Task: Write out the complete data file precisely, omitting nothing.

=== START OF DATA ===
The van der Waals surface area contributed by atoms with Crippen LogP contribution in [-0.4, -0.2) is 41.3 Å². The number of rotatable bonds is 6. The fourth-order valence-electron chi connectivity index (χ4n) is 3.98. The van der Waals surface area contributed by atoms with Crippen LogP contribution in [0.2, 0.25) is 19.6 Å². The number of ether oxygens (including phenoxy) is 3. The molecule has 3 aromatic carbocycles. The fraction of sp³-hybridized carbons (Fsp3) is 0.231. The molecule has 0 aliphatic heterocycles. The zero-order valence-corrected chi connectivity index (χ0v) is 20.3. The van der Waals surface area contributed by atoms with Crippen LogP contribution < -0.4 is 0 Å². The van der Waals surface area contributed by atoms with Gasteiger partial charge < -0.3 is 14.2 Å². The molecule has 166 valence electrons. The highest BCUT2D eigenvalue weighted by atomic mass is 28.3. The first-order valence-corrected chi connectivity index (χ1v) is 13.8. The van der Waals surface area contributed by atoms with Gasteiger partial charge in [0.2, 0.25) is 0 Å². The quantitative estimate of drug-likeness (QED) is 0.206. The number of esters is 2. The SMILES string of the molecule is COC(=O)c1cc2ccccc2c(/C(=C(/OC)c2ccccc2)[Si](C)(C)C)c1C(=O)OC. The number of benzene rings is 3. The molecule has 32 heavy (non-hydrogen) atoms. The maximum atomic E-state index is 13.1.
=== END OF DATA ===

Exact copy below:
The van der Waals surface area contributed by atoms with Crippen LogP contribution in [-0.4, -0.2) is 41.3 Å². The number of rotatable bonds is 6. The fourth-order valence-electron chi connectivity index (χ4n) is 3.98. The van der Waals surface area contributed by atoms with Crippen LogP contribution in [0.2, 0.25) is 19.6 Å². The number of ether oxygens (including phenoxy) is 3. The molecule has 3 aromatic carbocycles. The fraction of sp³-hybridized carbons (Fsp3) is 0.231. The molecule has 0 aliphatic heterocycles. The zero-order valence-corrected chi connectivity index (χ0v) is 20.3. The van der Waals surface area contributed by atoms with Crippen LogP contribution < -0.4 is 0 Å². The van der Waals surface area contributed by atoms with Gasteiger partial charge < -0.3 is 14.2 Å². The molecule has 166 valence electrons. The highest BCUT2D eigenvalue weighted by atomic mass is 28.3. The first-order valence-corrected chi connectivity index (χ1v) is 13.8. The van der Waals surface area contributed by atoms with Gasteiger partial charge in [0.2, 0.25) is 0 Å². The quantitative estimate of drug-likeness (QED) is 0.206. The number of esters is 2. The SMILES string of the molecule is COC(=O)c1cc2ccccc2c(/C(=C(/OC)c2ccccc2)[Si](C)(C)C)c1C(=O)OC. The number of benzene rings is 3. The molecule has 32 heavy (non-hydrogen) atoms. The maximum atomic E-state index is 13.1.